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Gospel of Jesusí Wife: Forgery Confirmed? [Contains Online Typo]
First Things ^
| Thursday, October 11, 2012
| Anna Williams
Posted on 10/14/2012 5:56:59 AM PDT by GonzoII
Thursday, October 11, 2012
In the weeks since Harvard historian Karen King unveiled the papyrus fragment dubbed “The Gospel of Jesus’ Wife,” evidence rapidly mounted that the scrap could be a forgery. The latest discovery: The fragment, which contains snippets from the Coptic text of the Gospel of Thomas, replicates a small error found in an online version of that text.
Andrew Bernhard was, from what I understand, the first to suggest that the fragment was based on that version; he explains his findings in some detail on his website (PDF). Here’s the quick overview from Duke professor Mark Goodacre:
One of the difficulties with the Gospel of Jesus’ Wife fragment is that it appears to be dependent, on every line, on words and phrases from our one extant Coptic text of the Gospel of Thomas (See Francis Watson’s articles; see too Leo Depuydt’s forthcoming report; see also Andrew Bernhard). The difficulties that this poses for the authenticity of the fragment are serious (see my reflections).
Now, one of the questions that this has raised is how a forger might have gone about his or her business. A week or so ago, Andrew Bernhard raised the intriguing possibility that the forger might have been dependent not on a printed edition of Coptic Thomas, as many of us had thought, but on Michael Grondin’s Interlinear Coptic-English Translation of the Gospel of Thomas.
For a while, this was no more than an interesting piece of speculation. But in the interest of exploring it further, I raised questions on the Gospel of Thomas e-list about places where the fragment might show knowledge of Grondin’s Interlinear, including [a dropped character] on the first line of the fragment. This is an oddity that was difficult to fathom. Why was the fragment’s author missing out this direct-object marker, especially if he was dependent on Coptic Thomas which includes it?
Go here for the rest of Goodacre’s post and here for Bernhard’s full argument.
TOPICS: Catholic; Charismatic Christian; Current Events; Evangelical Christian; History; Mainline Protestant; Orthodox Christian; Other Christian; Skeptics/Seekers
KEYWORDS: epigraphyandlanguage; godsgravesglyphs; gospelofjesuswife; jamescameron; letshavejerusalem; simchajacobovici; talpiot
End of story?
posted on 10/14/2012 5:57:09 AM PDT
Also drawing suspicion was the fact that it was in a Times New Roman font that matches perfectly with documents prepared on MS Word.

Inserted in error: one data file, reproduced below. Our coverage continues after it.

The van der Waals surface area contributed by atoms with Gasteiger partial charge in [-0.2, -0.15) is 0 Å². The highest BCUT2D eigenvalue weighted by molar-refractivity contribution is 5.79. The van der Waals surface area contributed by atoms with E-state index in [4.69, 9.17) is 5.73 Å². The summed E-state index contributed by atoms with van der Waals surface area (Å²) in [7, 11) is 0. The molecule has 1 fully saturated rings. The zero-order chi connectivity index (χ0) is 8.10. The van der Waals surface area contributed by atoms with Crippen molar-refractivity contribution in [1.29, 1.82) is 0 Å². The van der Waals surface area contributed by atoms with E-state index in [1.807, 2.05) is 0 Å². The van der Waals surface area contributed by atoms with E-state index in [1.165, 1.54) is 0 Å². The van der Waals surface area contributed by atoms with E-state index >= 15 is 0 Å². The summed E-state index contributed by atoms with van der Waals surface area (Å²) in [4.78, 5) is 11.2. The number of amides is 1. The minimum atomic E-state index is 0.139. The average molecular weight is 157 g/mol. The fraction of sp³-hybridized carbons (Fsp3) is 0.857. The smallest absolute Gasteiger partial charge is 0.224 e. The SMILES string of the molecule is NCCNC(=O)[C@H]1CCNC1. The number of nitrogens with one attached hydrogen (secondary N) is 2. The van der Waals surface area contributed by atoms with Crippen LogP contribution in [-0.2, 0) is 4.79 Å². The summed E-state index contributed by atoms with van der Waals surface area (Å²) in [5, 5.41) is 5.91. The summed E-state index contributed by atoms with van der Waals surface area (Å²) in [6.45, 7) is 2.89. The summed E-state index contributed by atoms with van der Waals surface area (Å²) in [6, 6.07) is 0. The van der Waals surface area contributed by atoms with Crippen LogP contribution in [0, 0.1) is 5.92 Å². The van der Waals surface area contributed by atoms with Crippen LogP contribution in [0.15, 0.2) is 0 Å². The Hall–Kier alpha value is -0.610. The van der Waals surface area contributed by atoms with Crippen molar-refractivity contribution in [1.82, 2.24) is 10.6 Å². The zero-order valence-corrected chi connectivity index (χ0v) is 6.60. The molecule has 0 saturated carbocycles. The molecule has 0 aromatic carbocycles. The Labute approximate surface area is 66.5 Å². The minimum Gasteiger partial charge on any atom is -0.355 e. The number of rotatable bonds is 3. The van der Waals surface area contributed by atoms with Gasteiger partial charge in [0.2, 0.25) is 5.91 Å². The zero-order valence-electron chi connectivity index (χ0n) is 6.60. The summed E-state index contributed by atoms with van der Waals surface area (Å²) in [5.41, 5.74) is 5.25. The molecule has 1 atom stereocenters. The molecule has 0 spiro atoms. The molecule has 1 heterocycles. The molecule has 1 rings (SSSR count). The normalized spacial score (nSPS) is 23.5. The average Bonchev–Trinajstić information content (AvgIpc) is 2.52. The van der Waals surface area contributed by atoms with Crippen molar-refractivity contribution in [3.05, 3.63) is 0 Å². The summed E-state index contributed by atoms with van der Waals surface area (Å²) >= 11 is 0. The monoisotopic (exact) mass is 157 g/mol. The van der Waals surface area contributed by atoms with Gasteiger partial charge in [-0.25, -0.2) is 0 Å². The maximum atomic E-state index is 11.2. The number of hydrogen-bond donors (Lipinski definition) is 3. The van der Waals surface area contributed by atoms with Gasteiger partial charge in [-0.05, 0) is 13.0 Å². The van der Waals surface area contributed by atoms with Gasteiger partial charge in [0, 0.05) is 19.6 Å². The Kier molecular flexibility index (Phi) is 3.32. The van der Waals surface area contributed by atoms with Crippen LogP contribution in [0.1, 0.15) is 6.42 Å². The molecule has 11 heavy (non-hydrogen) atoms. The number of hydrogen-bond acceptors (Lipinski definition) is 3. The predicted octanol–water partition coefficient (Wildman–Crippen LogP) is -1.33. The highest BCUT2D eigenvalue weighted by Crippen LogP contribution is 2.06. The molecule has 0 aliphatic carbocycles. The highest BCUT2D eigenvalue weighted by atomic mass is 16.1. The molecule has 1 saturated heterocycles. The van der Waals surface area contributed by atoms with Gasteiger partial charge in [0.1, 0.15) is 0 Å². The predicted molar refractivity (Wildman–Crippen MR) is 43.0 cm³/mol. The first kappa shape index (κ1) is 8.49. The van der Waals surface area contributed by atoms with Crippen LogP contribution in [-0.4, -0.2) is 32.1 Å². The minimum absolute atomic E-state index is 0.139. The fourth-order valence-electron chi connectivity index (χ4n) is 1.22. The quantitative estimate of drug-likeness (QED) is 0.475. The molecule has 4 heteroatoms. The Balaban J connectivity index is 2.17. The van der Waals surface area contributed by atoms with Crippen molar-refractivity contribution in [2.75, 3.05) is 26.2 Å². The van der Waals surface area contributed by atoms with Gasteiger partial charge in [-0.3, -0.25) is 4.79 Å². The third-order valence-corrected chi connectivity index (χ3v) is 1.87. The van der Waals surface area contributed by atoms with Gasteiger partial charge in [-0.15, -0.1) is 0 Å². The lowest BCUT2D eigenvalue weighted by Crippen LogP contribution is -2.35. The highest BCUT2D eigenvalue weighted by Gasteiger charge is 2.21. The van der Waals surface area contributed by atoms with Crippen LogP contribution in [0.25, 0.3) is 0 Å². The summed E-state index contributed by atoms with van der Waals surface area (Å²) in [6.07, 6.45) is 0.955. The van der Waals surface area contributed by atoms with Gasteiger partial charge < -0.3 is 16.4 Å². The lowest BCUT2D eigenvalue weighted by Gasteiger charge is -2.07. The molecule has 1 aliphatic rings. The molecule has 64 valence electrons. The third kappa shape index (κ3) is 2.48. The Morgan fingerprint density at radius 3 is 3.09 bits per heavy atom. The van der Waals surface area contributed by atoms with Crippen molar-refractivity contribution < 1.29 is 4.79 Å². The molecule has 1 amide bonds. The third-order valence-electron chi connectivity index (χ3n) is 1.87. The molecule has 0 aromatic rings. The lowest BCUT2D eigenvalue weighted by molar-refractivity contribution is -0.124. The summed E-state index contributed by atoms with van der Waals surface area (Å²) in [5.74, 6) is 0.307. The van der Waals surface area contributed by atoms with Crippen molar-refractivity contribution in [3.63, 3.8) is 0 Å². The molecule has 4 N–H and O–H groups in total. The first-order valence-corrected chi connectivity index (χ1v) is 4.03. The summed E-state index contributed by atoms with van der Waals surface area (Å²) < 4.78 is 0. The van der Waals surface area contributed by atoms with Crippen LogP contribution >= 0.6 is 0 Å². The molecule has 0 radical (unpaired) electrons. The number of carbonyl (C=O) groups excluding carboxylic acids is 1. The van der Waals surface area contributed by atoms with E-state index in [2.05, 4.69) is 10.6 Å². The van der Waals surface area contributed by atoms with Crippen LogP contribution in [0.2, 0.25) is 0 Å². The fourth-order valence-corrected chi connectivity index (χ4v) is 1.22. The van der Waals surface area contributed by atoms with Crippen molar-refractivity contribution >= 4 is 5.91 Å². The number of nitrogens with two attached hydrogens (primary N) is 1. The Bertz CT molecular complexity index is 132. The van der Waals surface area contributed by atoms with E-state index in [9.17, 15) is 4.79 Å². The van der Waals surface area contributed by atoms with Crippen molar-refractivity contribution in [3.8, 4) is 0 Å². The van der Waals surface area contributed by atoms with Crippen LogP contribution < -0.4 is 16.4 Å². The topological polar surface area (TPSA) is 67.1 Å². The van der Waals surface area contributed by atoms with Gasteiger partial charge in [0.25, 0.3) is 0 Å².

Fake but accurate.
posted on 10/14/2012 6:00:48 AM PDT
(The Obamanation Continues)
Fake, but the people who pretend to believe it will keep on pretending to believe it because like the man made global warming crowd, their agenda is not truth but destruction of the truth.
posted on 10/14/2012 6:20:07 AM PDT
To: Constitutionalist Conservative
posted on 10/14/2012 7:08:45 AM PDT
(Quia tu es, Deus, fortitudo mea...Quare tristis es anima mea?)
Here's the woman who destroyed her reputation in order to foist this fraud on the public - Professor Karen L. King, Harvard Divinity School.
posted on 10/14/2012 7:43:35 AM PDT
“Be sure your sins will find you out!”
posted on 10/14/2012 8:24:45 AM PDT
(Man has often lost his way, but modern man has lost his address - Gilbert K. Chesterton)
If the text turns out to be a recent forgery, it would be a big embarrassment for Prof. King, but I don’t think it will destroy her reputation unless it comes out that she knew it was a modern forgery. At this point it looks like she might be gullible, but that’s not nearly as bad as mendacious. If she knew it was a forgery, it would be awfully foolish of her to think the forgery wouldn’t be exposed sooner or later.
To: Verginius Rufus
Professor King is a feminist trying to rewrite the history of Christianity to the feminist agenda.
So if I wanted to sell a piece of fake papyrus, she’d be an obvious “mark”.
I suspect the paper was real and someone rewrote on it...but until they check the ink we won’t know. Using old paper for forgeries is a common way to “fake” semi experts, as the Mormon letter scandal showed.
posted on 10/14/2012 8:13:25 PM PDT
To: Verginius Rufus
She could claim that although it may be a forgery, the information it contains is accurate, ala Dan Rather.
it seemed to work for him to some degree.
UnaBomber went to Harvard, right?
The Nazi who invented the phrase "Sieg Heil!" went to Harvard.
Amy Bishop went to Harvard.
Barack Hussein Obama (mmmm, mmmmm, mmmm!) went to Harvard.
Now this dingbat.
And Larry Summers (youngest person ever to receive a PhD from Harvard, once President of Harvard) gets thrown out on his ear for suggesting men and women may differ innately in scientific/mathematical skills.
posted on 10/14/2012 9:00:59 PM PDT
(The opinions are solely those of the author and are subject to change without notice.)
posted on 12/21/2014 9:42:46 PM PST
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